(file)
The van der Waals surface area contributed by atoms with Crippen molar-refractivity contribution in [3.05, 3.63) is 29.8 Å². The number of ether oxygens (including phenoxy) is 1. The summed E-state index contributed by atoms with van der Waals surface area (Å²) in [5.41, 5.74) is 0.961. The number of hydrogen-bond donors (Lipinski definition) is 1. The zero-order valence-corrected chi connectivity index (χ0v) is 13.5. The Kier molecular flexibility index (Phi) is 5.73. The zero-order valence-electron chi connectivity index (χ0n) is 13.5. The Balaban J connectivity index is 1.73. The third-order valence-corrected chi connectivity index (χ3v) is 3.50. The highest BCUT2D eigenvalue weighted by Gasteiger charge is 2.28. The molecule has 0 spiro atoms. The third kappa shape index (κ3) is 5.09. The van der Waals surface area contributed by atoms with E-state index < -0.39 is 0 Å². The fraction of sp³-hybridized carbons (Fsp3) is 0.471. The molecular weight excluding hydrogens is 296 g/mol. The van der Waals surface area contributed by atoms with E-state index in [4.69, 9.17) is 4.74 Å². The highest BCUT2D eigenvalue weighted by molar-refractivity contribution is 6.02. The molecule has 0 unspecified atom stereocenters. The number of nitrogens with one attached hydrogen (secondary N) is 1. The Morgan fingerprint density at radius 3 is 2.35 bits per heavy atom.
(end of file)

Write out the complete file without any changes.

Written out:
The van der Waals surface area contributed by atoms with Crippen molar-refractivity contribution in [3.05, 3.63) is 29.8 Å². The number of ether oxygens (including phenoxy) is 1. The summed E-state index contributed by atoms with van der Waals surface area (Å²) in [5.41, 5.74) is 0.961. The number of hydrogen-bond donors (Lipinski definition) is 1. The zero-order valence-corrected chi connectivity index (χ0v) is 13.5. The Kier molecular flexibility index (Phi) is 5.73. The zero-order valence-electron chi connectivity index (χ0n) is 13.5. The Balaban J connectivity index is 1.73. The third-order valence-corrected chi connectivity index (χ3v) is 3.50. The highest BCUT2D eigenvalue weighted by Gasteiger charge is 2.28. The molecule has 0 spiro atoms. The third kappa shape index (κ3) is 5.09. The van der Waals surface area contributed by atoms with E-state index < -0.39 is 0 Å². The fraction of sp³-hybridized carbons (Fsp3) is 0.471. The molecular weight excluding hydrogens is 296 g/mol. The van der Waals surface area contributed by atoms with E-state index in [4.69, 9.17) is 4.74 Å². The highest BCUT2D eigenvalue weighted by molar-refractivity contribution is 6.02. The molecule has 0 unspecified atom stereocenters. The number of nitrogens with one attached hydrogen (secondary N) is 1. The Morgan fingerprint density at radius 3 is 2.35 bits per heavy atom.